In the script, Mulder confesses, "I have a weakness for women named B.J." As the object of that bent, Deborah gets to morph from sedate detective to scabrous psychotic. I interrupt Deborah as she studies the script to ask if she's aware that the X-Philes will be dissecting her every moment. "Like the size of my *butt*?" she asks, appalled.
According to David Duchovny, Chris Carter "looks a little like Vitas Gerulaitis, or the porn star Randy West. Long blond surfer hair. Very California --handsome, blue eyes, tan, athletic." When I get Chris -- THE X-FILES 37-year-old creator, executive producer, and occasional writer --on the phone in Vancouver, I ask him if he has a philosophy that guides the series. Like Gene Roddenberry had with STAR TREK.
"What *was* his?"
I tell him I'm not sure. But it seems that THE X-FILE's preoccupation is with its catch-phrase --"The truth is out there" --which appears in the title sequence every week.
"*and* 'Trust no one,'" he reminds me. " 'The truth is out there' is a nice double entendre. But as for a philosophy, I would just be happy to do the scariest, smartest show possible."
"Are you paranoid the FBI has a file on you?"
"Sure. I'm wondering if they didn't have one on me before."
For eight years prior to creating THE X-FILES, Chris freelanced in Hollywood, writing mostly comedy, including --and here's something the Bureau should investigate --the pilot for THE NANNY.
Last summer, TV GUIDE arranged for Chris, David, and Gillian to tour FBI headquarters in Washington, D.C., and the FBI Training Academy in Quantico, Virginia. "They said, of course, that nothing like THE X-FILES exists," Chris tells me. "But the FBI is a very big place and they investigate a lot of... uh, stuff. So I have playfully refused to accept that answer."
I believe the truth may be out there, so I place a call to FBI special agent, John Kundts, who conducted that tour.
ME: There are no X-files?
KUNDTS: Not at all. The stories that are presented on TV are fictitious and we offer no technical assistance because we can't; They are not true stories, you know.
ME: Do you have agents who are as attractive as the two stars?
KUNDTS: We hope. We are looking for the best and the brightest, and in order to be an FBI agent you have to be intelligent and outgoing and inquisitive --traits that are exhibited by the actors. David Duchovny was working on his Ph.D. at Yale when he found it more lucrative to be an actor. Gillian is a graduate of DePaul University in Chicago.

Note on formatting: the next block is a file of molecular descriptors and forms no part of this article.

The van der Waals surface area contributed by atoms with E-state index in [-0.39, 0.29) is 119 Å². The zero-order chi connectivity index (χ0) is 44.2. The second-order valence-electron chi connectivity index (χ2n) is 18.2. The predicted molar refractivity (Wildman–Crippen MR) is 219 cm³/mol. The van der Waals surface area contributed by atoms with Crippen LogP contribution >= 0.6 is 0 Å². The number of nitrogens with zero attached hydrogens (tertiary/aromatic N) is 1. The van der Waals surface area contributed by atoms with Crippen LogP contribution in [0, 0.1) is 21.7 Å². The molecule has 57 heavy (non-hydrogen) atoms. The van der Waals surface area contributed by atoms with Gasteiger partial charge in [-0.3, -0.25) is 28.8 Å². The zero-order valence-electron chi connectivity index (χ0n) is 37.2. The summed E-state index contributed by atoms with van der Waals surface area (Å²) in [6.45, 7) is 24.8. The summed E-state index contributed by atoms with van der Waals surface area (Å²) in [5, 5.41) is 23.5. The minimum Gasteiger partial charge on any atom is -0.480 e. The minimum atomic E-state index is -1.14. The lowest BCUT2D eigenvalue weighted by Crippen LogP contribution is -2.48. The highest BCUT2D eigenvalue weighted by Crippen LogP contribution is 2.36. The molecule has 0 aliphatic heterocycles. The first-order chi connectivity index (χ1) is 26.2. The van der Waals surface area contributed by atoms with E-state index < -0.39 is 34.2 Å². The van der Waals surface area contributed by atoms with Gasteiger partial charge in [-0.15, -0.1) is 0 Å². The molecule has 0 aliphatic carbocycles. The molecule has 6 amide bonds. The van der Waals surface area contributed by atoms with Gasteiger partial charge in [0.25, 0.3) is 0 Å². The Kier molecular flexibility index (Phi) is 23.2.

ME: If I spotted a UFO and called the FBI, what would happen?
KUNDTS: Good question. Unless the UFO was somehow violating the laws or security interests of the United States, then the FBI per se would not have a legal basis to get into that arena, okay? The Department of Defense used to have an organization that looked into these, called Project Blue Book.
ME: Project Blue Book? Would that be like an X-file?
KUNDTS: The purpose of that office was to look into sightings, and what they were on a scientific basis. I suggest you call the Department of Defense.
ME: I see. So about that three-toed lizard person I have visiting me...
KUNDTS: Well, if you think it's a criminal threat, you should call your local authorities...
ME: He's very gentle.
KUNDTS: Then you should call the scientific community first. You might get more understanding there.
We're in the hair-and-makeup trailer and the more-handsome-than-a-100-movie-stars David Duchovny is getting his coif styled into Mulder's brush cut by Malcolm Marsden. Blue, David's 11-month-old dog, is running free. Though she's a mixed breed, she has quite a pedigree; Her mother was a featured player in the first season's "Ice" episode, concerning parasitic worms causing havoc at the polar cap.
"The X-philes know what kind of underwear you prefer," I tell David.
"I don't wear underwear," he says.
"Perhaps you should clear that up on the Internet. Have you ever made contact?"
"Twice," says the 34-year-old. "And I kinda got depressed, because all they were talking about was why Mulder didn't adjust the car seat after Scully had been driving. And I was like, 'What about my *acting?*' "